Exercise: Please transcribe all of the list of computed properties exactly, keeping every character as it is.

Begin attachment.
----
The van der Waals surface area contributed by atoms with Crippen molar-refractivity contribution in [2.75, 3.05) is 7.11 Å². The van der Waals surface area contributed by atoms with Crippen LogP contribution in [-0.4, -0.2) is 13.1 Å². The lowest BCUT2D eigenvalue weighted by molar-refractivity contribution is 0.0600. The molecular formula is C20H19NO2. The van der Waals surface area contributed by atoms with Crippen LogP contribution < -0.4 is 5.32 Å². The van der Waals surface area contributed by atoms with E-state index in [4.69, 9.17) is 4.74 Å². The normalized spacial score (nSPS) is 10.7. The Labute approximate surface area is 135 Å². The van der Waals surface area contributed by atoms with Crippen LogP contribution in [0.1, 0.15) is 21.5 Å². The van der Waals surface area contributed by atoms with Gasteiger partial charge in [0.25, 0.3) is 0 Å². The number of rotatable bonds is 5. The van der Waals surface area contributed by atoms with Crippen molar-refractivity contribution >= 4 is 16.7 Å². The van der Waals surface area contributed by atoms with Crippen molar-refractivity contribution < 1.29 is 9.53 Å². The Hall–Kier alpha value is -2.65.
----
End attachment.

The van der Waals surface area contributed by atoms with Crippen molar-refractivity contribution in [2.75, 3.05) is 7.11 Å². The van der Waals surface area contributed by atoms with Crippen LogP contribution in [-0.4, -0.2) is 13.1 Å². The lowest BCUT2D eigenvalue weighted by molar-refractivity contribution is 0.0600. The molecular formula is C20H19NO2. The van der Waals surface area contributed by atoms with Crippen LogP contribution < -0.4 is 5.32 Å². The van der Waals surface area contributed by atoms with E-state index in [4.69, 9.17) is 4.74 Å². The normalized spacial score (nSPS) is 10.7. The Labute approximate surface area is 135 Å². The van der Waals surface area contributed by atoms with Crippen LogP contribution in [0.1, 0.15) is 21.5 Å². The van der Waals surface area contributed by atoms with Gasteiger partial charge in [0.25, 0.3) is 0 Å². The number of rotatable bonds is 5. The van der Waals surface area contributed by atoms with Crippen molar-refractivity contribution >= 4 is 16.7 Å². The van der Waals surface area contributed by atoms with Crippen molar-refractivity contribution < 1.29 is 9.53 Å². The Hall–Kier alpha value is -2.65.